The Science of a Hangover

June 03, 2019

The Science of a Hangover

We've all experienced the not-so-pleasant consequences of a night out drinking with friends. Even those of us who are moderate drinkers have awoken to the extreme thirst, pounding headache, queasy stomach, overwhelming fatigue, and generally unwell sensations of a hangover.

It's natural to be curious about what causes this cascade of unpleasant symptoms in the body. Let's take a look at the science of hangovers — and how natural supplements can help you detox after a night of drinking.

The Science of Hangovers

According to the latest science of hangovers, there are a few different elements that contribute to the headache, fatigue, nausea, and general malaise of a hangover:

1. Dehydration

Drinking can leave you massively dehydrated. When this happens, your body naturally draws water from your brain and the surrounding structures (called meninges) — which can contribute to the painful headache many people experience from a hangover.

2. Acetaldehyde

Though your liver does its best to protect you from alcohol's harmful effects, it produces the toxic compound acetaldehyde as it's processing alcohol. This dangerous toxin can be present in high levels in the body following a night of drinking, and this is what's responsible for the accelerated heart rate, nausea, vomiting, and sweating associated with a hangover.

3. Low blood sugar

Your liver takes the brunt of processing the toxins from alcohol. While it's hard at work trying to process alcohol, this vital organ is unable to perform another of its key functions — producing glucose. Without glucose production in the body, it's common to experience low blood sugar, also known as hypoglycemia. This contributes to the dizziness, anxiety, and exhaustion associated with a hangover.

4. Congeners

Ever notice that certain types or brands of alcohol give you a worse hangover than others? This could be due to the presence of various cogeners, or chemical compounds, that are found in different products. For example, artificial sweeteners and preservatives can worsen hangover symptoms. And the methanol contained in some alcoholic beverages can turn into formaldehyde in the body, triggering sweating, headaches, and dizziness.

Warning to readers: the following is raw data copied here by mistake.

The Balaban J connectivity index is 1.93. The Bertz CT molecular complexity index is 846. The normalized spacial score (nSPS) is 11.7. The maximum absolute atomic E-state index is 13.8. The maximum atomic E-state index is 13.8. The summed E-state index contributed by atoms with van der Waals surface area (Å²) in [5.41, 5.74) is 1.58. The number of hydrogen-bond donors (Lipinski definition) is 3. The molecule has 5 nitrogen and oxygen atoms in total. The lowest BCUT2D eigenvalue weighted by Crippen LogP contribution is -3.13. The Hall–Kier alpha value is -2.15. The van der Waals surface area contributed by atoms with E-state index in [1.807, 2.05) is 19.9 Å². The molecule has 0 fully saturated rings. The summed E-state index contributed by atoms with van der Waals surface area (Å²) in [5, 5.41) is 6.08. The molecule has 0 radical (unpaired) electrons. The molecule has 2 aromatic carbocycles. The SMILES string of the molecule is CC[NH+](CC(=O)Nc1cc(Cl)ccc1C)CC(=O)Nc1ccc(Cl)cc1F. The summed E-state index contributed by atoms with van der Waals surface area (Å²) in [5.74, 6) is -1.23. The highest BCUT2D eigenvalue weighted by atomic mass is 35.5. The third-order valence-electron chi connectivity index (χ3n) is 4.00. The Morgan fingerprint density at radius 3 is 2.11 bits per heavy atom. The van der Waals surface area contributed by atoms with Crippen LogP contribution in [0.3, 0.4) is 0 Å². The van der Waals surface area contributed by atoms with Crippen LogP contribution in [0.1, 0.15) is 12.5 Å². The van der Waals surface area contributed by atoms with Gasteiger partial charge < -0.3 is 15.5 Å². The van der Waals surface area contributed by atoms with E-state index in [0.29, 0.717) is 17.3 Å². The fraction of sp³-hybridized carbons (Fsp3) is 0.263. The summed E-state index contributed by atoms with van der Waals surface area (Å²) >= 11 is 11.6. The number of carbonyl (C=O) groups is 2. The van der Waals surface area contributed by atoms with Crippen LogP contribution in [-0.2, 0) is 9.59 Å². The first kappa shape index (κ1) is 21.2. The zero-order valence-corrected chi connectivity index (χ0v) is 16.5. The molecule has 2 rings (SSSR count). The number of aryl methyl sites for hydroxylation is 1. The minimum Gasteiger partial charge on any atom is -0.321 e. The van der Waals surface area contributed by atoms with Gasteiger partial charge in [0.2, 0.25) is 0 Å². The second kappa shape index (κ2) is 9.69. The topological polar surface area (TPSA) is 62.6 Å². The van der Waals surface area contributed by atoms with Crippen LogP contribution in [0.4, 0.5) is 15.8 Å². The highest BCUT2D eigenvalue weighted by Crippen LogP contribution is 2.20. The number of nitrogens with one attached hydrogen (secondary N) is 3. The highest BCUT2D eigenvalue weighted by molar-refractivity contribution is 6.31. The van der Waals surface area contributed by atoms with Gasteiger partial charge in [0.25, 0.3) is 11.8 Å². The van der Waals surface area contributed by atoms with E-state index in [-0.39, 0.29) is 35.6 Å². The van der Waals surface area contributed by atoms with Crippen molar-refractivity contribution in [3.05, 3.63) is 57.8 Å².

Natural Support for Hangovers

Though there are plenty of preventative measures you can take, like drinking plenty of water, even moderate drinkers will now and then run across a hangover. When that happens, there are some exciting natural solutions backed up by solid clinical research. Let's look at a few:

1. DHM (Dihydromyricetin)

This plant extract, found in the hovenia dulcis plant (also known as the Japanese raisin tree) has been shown in clinical studies to have protective and therapeutic effects on the liver. Working on the cellular level, it can help support your liver's natural processes — which we know is important for recovering from the after-effects of a night of drinking.

In one study published in the Journal of Neuroscience, researchers did animal studies to see how DHM could counteract some of the effects of alcohol use. They found that the use of DHM helped counteract extreme intoxication and withdrawal symptoms in rats.

2. NAC (N-acetyl cysteine)

NAC is an amino acid that works to reduce hangovers in two different ways:

  1. Boosts Glutathione. Our bodies use the antioxidant called glutathione to detox toxins. While drinking can deplete us of this antioxidant, NAC naturally helps boost glutathione in the body — making it easier for our bodies to get rid the toxins from drinking.
  2. Gets rid of Acetaldehyde. Remember that toxin, acetaldehyde, produced by our bodies in response to alcohol? NAC has been shown in studies to bind to acetaldehyde, helping to rid it from the body. In the same study, NAC was shown to decrease some of the negative effects (like hypertension) experienced by animal test subjects when exposed to alcohol.

3. Calcium-D Glucarate

As discussed, a healthy liver is necessary in order to support the body's ability to process the chemicals and toxins attributed to alcohol. That's where Calcium-D Glucarate comes in.

As a calcium salt, Calcium-D Glucarate can be found in many fruits and vegetables. It works to address hangovers by supporting the body's natural detoxification processes. Inside the body, Calcium-D Glucarate is converted into glucaric acid. From there, glucaric acid works to inhibit an enzyme called beta-glucuronidase — which, when present in excess, is known to interfere with the body's detoxification process and even contribute to different kinds of cancer.

Fighting Hangovers — with Science

When you know the science behind hangovers, it can help you boost your resilience to their head-pounding aftereffects. For example, knowledge of cogeners could help you avoid alcohol loaded with chemical preservatives, and you might be able to prevent the effects of dehydration by focusing on water intake. In addition, supporting your body's natural detoxification processes with supplements can also be a powerful ally in staving off the worst effects of a hangover.

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